“Incursio” #6 (Thirty Stories in Thirty Days) by Cherie Ann Turpin

Incursio #6 (Thirty Stories in Thirty Days) by Cherie Ann Turpin

leonids_meteor_shower_november_2009

My tabby cat Munchkin first noticed the strange lights in my pool late last night after spectacular meteor shower that lit up the sky. I thought the meteor shower was lightning at first, until I walked outside and peered up from my deck in the backyard. The clouds partially covered the flashes of light, but no thunder occurred. Munchkin scurried inside and ran under the kitchen table, her tail quivering. I leaned over the wooden rail and glanced at the sparkling night sky, slowly dragging a curl of smoke from my cigarette. The air was thick and humid, and the wind flowed on my skin like a moist pillow.

An unnatural stirring of the heavenly realm was afoot.

I finished my cigarette and walked into the house, sealing shut the sliding glass doors and pulling together the white curtains. The outdoor lights were left on, casting shadows on the pool below. I motioned to Munchkin as I walked down the hallway towards my bedroom, and she jumped up into my outstretched arms, purring away like a perpetual motor buried in fur. As I kicked off my slippers and sat down on the bed she curled up at the edge of the bed, her favorite spot. Clicking off the light, I finally fell into a deep sleep.

Buscuit-Under-monitor

After what seemed to be hours, I was awakened by a strange howl and hiss. Munchkin paced around the room, visibly disturbed. I looked at the clock on my cell phone: 3 A.M. What the fuck, I thought. I threw on a night robe and stuffed my feet into my slippers, then followed my shaken cat towards the sliding doors and pulled back the curtains. The outdoor lights were still on, and the sky looked, well, odd. Yellowish, like phlegm. I’d never seen clouds like that, but weather wasn’t exactly normal, lately. I noticed Munchkin staring and hissing at something and peered out towards the pool. It seemed to be glowing with lights like that same phlegmatic yellow. The water seemed to churn with an urgency to boil.

I carefully backed away from the glass doors and ran into the bedroom, leaving the lights off. I quickly dressed, and grabbed my purse, cell phone, and laptop bag. My cat looked at me, quietly pleading. I pulled her up and placed her into the opening of my purse and rushed outside to my car. As I pulled away from the house I noticed some people who had wandered outside to stare at the sky, while others were busy packing a few belongings and their children into their cars.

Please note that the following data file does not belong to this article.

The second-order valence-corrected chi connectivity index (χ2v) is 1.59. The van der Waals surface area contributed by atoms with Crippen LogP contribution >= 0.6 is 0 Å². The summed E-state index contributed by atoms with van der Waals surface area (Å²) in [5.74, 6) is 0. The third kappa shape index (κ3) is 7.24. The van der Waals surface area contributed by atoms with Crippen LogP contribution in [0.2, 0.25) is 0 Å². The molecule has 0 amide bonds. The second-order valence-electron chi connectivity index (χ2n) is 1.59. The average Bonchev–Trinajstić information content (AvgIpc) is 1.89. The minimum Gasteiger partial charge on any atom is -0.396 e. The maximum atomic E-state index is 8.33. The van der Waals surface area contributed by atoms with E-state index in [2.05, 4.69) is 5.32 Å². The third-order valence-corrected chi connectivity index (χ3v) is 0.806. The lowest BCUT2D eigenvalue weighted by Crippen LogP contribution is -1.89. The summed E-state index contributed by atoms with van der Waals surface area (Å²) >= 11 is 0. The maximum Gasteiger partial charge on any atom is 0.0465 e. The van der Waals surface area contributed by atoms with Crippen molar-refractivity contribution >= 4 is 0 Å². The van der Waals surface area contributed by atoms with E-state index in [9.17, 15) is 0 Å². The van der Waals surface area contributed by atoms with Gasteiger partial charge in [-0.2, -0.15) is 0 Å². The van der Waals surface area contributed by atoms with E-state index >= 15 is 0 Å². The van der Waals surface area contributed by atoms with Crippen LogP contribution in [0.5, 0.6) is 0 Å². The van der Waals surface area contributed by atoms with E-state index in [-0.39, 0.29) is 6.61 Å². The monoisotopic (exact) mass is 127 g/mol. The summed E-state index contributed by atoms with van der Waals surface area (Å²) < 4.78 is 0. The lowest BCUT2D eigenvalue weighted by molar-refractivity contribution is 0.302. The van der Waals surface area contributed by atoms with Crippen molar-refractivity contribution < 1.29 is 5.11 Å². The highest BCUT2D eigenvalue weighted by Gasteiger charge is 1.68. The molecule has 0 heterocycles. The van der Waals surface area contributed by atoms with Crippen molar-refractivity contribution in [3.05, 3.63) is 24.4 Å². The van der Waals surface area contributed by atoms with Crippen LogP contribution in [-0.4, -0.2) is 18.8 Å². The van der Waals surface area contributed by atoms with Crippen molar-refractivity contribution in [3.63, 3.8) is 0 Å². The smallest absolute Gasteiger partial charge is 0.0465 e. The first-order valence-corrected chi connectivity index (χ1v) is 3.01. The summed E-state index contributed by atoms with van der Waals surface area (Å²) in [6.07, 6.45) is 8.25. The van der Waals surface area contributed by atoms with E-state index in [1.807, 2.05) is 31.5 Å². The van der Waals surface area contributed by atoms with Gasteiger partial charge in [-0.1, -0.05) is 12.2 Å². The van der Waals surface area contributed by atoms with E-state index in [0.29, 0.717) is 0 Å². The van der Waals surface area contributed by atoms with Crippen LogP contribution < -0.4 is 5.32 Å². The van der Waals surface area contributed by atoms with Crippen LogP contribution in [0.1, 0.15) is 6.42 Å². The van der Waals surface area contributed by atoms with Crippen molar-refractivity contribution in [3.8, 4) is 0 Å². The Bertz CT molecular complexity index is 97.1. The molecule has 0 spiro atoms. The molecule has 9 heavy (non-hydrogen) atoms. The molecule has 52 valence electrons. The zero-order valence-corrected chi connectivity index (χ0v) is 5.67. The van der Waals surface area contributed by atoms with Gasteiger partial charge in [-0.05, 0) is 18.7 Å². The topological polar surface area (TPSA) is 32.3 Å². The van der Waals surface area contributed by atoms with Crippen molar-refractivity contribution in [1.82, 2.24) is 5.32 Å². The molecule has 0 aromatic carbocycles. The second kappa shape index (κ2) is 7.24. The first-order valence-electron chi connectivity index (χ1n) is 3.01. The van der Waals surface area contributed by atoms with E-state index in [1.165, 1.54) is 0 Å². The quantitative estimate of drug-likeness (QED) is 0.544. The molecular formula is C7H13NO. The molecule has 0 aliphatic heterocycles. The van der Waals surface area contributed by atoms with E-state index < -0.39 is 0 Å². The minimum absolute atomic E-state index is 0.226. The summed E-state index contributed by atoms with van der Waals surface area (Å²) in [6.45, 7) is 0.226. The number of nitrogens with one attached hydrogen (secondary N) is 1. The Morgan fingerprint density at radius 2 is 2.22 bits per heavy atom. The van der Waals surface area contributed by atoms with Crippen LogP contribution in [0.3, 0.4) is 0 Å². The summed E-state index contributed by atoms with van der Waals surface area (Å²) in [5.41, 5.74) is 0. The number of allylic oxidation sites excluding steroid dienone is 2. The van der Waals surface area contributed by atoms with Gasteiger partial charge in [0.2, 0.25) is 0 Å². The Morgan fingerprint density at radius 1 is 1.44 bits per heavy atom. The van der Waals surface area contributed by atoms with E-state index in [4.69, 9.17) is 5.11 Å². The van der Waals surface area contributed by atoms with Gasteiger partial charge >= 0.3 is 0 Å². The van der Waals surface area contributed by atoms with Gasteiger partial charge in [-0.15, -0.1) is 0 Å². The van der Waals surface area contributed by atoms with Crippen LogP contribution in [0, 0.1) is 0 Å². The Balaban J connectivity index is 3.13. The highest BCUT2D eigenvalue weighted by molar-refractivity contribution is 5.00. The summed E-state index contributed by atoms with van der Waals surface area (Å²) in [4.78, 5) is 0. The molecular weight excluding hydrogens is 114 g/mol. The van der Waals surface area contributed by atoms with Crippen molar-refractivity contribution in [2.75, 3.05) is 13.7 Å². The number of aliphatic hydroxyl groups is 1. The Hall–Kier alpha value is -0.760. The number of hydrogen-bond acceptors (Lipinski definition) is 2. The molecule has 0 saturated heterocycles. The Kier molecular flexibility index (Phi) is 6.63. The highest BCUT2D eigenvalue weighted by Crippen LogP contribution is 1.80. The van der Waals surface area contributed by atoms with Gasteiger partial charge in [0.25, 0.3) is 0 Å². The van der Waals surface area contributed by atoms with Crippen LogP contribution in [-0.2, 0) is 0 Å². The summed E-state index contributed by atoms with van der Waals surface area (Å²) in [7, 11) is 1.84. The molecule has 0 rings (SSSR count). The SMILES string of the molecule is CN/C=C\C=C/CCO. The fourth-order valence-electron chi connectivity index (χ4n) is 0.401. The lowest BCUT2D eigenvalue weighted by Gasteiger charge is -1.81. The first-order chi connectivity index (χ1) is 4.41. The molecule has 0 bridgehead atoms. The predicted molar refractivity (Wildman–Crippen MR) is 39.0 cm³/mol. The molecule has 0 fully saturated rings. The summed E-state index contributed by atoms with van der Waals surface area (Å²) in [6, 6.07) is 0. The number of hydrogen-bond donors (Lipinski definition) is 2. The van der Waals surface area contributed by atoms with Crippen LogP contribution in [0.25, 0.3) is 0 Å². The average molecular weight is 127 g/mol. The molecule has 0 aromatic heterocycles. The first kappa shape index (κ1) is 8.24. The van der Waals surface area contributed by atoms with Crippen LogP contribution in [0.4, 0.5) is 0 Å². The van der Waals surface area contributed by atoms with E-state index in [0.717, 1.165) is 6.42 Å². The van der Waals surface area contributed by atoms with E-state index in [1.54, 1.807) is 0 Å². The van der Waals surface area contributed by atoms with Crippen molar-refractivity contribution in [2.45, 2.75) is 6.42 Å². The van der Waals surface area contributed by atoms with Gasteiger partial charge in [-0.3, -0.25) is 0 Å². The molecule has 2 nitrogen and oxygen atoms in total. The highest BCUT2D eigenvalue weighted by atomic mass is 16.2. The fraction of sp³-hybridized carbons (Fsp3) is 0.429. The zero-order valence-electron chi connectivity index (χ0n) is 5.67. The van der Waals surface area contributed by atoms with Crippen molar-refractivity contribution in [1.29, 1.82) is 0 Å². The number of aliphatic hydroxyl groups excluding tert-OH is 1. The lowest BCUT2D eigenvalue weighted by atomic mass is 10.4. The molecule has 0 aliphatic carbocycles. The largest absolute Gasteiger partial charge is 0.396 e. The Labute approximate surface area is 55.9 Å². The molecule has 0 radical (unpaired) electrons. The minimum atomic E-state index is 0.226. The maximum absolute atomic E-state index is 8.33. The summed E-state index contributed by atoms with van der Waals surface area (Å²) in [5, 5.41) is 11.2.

The invasion had begun.

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“Guardians” #29 by Cherie Ann Turpin (30 Stories in 30 Days) #30Days

“Guardians” #29

by Cherie Ann Turpin

(30 Stories in 30 Days)

#30Days

angels_here
The elevator stood at the far end of the ticketing and refreshments area of Gideon Cinema, a movie theater housed on the seventh floor of Galleria Fantasia.  The room was filled with movie goers eager to depart into the night after being subjected to two hours of non-stop shooting, bombings, exploding body parts, as well as an endless stream of completely gratuitous and unnecessary use of expletives.  For Margo and Jack, the movie was background noise to the real purpose of their presence in the theater, which was discussing strategies for battling the Phorzhicoa and taking back their territory.  The sounds of the movie and the audience’s consumption of sweet and salty junk food masked the telepathic exchange.

Margo and Jack stepped into the elevator and pressed the button for the Street Level.  The other moviegoers stood back from the elevator car, staring at Margo and Jack with more than a little trepidation.  The doors slammed shut, and the elevator quietly slipped down the shaft towards the Street Level.  Margo opened her mouth to ask Jack what just happened, but hesitated before closing it  and deciding to wait until leaving the building.

The doors of the elevator opened, and with that, Margo and Jack stepped out onto the marbled floors of the shopping center’s entrance.  A six-year-old boy who had walked a few steps up from his mother pointed to the space behind the couple and giggled, as he said, “Pretty!”  Margo and Jack smiled and waved as they walked past to the exit.

After seeing them walk through the revolving door, the boy turned to his mother and with a smile he said one sentence: “the people behind the boy and girl got wings, Mommy!”

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This work is licensed under a Creative Commons Attribution-NonCommercial 4.0 International License.